A year ago, as rumors of a possible chemical attack by the Syrian government began circulating, United States President Barack Obama stated that the use of chemical weapons is a “red line” that, if crossed, would likely change the noninterventionist stance of the United States. On the 21st of August, reports of a mass chemical attack in Syria bombarded both local and international media outlets. One thousand casualties were attributed to the use of sarin, a poisonous airborne chemical. Obama denounced the weaponry and stated that “this is a challenge to the whole world.”
One wonders, though, why the “challenge” arises now, two years after the onset of the Syrian conflict. Over 100,000 people have died, millions have been displaced, and the lines between those fighting for democracy and those advocating tyranny have become blurred beyond recognition. Why is intervention brought up now, when the casualties from the chemical attack account for less than 1% of the overall mortalities throughout the whole conflict?
For two years, the West sat largely idle as Syria imploded. Immediately after reports of a chemical attack, Obama called for a serious and prompt reaction, the United Kingdom pushed for drafting of a United Nations resolution, and cries of disbelief and outrage rang around the globe. Why? How is killing through chemicals different than the myriad other media for massacre?
The first large-scale use of chemical weaponry occurred in 1915, during World War I, when the German army discharged chlorine unto the English, killing over one hundred soldiers. That initial attack catalyzed the use of chemical weapons, by both sides, throughout the remainder of the war. After WWI, horrified by the effects of chemical warfare, members of the League of Nations signed the 1925 Geneva Protocol prohibiting the practices of chemical or biological warfare. Unfortunately, the Protocol had many loopholes, and neither prevented its signatories from developing chemical or biological weaponry nor using them against non-signatories. Hence, in 1997, the Chemical Weapons Convention came into force with 189 signatories – 98% of the world’s nations – openly decrying the use of chemical warfare in any context.
Let me repeat: 98% of the world’s nations have agreed to ban chemical weapons. The ban is not an exclusively American one. President Obama did not unilaterally prohibit their use. The ‘red line’, though articulated by Obama, was not invented by him; it was drawn in 1997, on the premise of a global arm control agreement. Someone crossed that line. Someone disregarded the judgement of the civilized world – an act which President Obama called ‘a mockery’. But, though Obama seems to have monopolized the voice of the Western world, this is not just the concern of the United States.
All eyes are on him now – like the song of thieves in Disney’s Aladdin, the world asks, “Are you in or out?” His ‘loose rhetoric’ last year implied he’s in. Yet he must seek Congressional approval, and most Americans are loath to enter into another Middle Eastern military commitment. The Syrian government calls his hesitance ‘a sign of weakness’. The opposition in Syria, afraid of a complete renegement, called him ‘a weak president’. Many fear Obama’s perch on the ledge of intervention – neither explicitly in nor out – further embolden’s Assad: heavy shelling of rebel strongholds in Damascus began shortly after Obama’s statement.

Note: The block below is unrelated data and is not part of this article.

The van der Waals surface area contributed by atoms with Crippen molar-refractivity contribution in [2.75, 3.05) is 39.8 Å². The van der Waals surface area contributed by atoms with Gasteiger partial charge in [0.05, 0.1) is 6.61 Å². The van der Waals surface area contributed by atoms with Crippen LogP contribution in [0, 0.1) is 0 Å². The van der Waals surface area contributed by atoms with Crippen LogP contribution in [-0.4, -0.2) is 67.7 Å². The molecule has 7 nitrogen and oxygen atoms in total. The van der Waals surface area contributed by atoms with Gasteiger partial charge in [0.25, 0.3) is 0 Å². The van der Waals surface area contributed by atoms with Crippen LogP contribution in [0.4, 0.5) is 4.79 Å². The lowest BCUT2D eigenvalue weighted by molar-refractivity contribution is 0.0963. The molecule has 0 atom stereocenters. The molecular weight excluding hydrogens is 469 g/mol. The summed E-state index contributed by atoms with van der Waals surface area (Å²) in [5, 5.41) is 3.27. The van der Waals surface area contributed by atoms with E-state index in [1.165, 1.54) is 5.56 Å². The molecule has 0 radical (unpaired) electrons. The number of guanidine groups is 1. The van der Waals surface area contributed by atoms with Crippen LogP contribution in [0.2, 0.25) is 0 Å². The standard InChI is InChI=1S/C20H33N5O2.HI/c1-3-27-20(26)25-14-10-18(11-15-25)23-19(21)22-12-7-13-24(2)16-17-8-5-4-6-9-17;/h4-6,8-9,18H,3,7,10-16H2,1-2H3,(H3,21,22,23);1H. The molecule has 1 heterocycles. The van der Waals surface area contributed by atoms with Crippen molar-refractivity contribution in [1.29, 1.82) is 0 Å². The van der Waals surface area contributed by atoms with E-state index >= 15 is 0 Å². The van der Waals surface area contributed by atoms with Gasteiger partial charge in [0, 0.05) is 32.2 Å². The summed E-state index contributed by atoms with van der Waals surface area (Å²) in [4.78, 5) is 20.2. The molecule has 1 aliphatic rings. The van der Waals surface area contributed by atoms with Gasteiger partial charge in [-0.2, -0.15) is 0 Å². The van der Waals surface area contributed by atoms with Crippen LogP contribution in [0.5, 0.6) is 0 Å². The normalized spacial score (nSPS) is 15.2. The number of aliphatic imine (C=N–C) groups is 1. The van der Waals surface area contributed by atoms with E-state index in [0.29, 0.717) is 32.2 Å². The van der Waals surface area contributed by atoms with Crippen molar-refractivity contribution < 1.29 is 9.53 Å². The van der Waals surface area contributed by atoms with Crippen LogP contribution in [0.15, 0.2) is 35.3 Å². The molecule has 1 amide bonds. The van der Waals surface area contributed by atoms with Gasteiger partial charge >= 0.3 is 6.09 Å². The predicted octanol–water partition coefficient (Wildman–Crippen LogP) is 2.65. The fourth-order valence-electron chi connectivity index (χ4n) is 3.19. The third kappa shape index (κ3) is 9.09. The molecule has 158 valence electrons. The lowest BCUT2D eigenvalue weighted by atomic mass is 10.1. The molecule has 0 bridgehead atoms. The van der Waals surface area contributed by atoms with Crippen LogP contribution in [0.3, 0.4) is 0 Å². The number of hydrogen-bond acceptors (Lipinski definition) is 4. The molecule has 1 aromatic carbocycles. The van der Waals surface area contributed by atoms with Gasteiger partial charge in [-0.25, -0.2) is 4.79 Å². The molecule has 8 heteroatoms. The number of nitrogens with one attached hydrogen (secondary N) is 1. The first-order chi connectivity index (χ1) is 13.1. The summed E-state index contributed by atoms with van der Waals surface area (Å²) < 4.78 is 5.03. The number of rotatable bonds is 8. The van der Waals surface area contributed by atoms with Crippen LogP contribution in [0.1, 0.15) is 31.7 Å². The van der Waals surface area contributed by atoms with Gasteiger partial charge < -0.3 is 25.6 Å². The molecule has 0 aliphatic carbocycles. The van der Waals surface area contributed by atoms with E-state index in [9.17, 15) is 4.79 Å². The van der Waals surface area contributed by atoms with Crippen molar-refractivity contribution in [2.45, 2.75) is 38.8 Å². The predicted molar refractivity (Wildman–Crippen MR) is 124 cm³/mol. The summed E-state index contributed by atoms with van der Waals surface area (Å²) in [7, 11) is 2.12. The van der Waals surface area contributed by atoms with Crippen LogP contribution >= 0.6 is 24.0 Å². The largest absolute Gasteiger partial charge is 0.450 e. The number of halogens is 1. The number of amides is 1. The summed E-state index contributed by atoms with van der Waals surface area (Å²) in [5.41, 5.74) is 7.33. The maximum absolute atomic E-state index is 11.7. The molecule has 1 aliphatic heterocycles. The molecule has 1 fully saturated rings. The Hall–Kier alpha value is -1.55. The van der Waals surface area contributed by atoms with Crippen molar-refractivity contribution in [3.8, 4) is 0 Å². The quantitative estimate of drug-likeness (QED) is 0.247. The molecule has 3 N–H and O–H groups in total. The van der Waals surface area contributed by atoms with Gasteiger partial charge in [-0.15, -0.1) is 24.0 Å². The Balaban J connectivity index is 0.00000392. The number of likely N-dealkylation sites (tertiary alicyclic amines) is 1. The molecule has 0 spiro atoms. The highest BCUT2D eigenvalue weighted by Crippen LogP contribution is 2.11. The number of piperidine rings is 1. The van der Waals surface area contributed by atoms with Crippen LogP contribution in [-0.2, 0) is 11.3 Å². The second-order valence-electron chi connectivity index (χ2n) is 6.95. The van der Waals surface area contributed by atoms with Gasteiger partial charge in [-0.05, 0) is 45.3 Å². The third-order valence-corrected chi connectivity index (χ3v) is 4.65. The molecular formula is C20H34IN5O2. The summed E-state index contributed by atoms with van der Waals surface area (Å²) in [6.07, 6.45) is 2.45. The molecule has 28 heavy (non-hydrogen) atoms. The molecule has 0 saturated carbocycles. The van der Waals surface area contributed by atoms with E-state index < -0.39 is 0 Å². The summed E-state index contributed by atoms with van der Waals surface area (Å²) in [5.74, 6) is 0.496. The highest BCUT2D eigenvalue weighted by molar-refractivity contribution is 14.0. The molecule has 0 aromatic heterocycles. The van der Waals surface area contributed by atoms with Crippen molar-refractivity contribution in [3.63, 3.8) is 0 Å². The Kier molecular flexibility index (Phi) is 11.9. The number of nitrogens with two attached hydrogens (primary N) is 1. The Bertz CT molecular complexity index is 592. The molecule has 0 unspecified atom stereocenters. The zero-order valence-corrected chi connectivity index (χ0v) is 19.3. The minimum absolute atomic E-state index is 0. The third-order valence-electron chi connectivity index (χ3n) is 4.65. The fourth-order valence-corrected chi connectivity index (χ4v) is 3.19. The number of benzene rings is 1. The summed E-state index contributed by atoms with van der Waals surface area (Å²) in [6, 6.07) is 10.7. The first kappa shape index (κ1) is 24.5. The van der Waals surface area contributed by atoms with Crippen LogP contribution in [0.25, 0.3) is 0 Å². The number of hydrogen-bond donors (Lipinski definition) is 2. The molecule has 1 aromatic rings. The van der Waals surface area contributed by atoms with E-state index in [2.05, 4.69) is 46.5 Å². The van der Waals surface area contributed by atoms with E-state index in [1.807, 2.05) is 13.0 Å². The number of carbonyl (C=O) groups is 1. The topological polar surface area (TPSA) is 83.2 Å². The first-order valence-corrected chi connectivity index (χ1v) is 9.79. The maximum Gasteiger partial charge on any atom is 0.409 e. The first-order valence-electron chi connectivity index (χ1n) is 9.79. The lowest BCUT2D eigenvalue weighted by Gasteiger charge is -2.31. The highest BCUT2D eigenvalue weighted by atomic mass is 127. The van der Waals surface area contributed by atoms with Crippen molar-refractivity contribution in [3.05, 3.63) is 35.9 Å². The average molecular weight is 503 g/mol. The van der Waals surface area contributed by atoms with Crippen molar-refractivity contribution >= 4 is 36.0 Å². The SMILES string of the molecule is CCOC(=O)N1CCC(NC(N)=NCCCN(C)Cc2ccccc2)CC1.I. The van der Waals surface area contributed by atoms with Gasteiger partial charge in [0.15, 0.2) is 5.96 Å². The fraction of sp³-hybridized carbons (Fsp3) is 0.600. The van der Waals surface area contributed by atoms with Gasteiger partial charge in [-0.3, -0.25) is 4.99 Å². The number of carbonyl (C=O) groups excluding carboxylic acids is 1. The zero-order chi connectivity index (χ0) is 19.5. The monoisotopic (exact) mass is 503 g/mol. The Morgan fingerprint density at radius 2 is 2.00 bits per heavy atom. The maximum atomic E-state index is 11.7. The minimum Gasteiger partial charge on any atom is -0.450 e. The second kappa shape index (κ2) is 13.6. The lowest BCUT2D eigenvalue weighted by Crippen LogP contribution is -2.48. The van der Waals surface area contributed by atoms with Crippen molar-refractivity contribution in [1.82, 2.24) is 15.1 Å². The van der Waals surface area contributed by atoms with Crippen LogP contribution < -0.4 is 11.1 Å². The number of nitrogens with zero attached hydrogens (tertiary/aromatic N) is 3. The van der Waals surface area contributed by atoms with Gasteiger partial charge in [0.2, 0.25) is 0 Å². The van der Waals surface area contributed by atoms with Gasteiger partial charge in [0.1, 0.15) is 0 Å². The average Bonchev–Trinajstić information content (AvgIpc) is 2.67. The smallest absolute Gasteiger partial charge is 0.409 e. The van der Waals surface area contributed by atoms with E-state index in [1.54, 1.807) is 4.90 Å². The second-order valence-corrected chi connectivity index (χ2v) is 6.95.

The problem is that a Syrian chemical attack is not only Obama’s problem. The US should not be the only one on the hot chair. The violation of international law is an attack against the whole international institution. The focus on the United States reveals deep divisions within a supposedly ‘united’ world order, one that refuses to adequately respond to a ‘mockery’ of its founding tenets. The international community must pull together and act according to its communal principles. Allowing anyone to cross the ‘red line’ now would mean giving the green light for any future violations of international law.
No one from the West wants to go to war. Washington doesn’t want to touch the quicksand that is the Syrian situation, nor do American taxpayers want to send troops and resources to the region. 10 Downing’s initial militaristic fervor was quickly calmed by the House of Commons, which refused to entangle the country in another Middle Eastern conflict. The people of the United Kingdom clearly support their Parliament’s decision to stay put. Merkel is in her pre-election preparations and does not need any war-related controversies.
However, a reaction is necessary. Such a violation of international law should be appropriately addressed, regardless of domestic political pursuits. It is not only America’s business to go around policing – this attack was against all 189 signatories of the Chemical Weapons Convention, and each and every one of them should in respond.
I would like to think that we do not live in a unipolar world, but rather a multilateral community where the balance of power is kept by all. I would like to think that collective security organizations such as the United Nations are truly forums for debate and action, rather than extensions of influence for dominant nations. A chemical attack violates international norms – Syria is therefore the business of Australia and Fiji as much as it is that of the US and UK.
Potential international law breakers, such as North Korea and Iran, are watching to see how the international community will react to a challenge of its founding tenets. So far, what they are seeing is a failure to respond. What is behind this failure is yet unclear.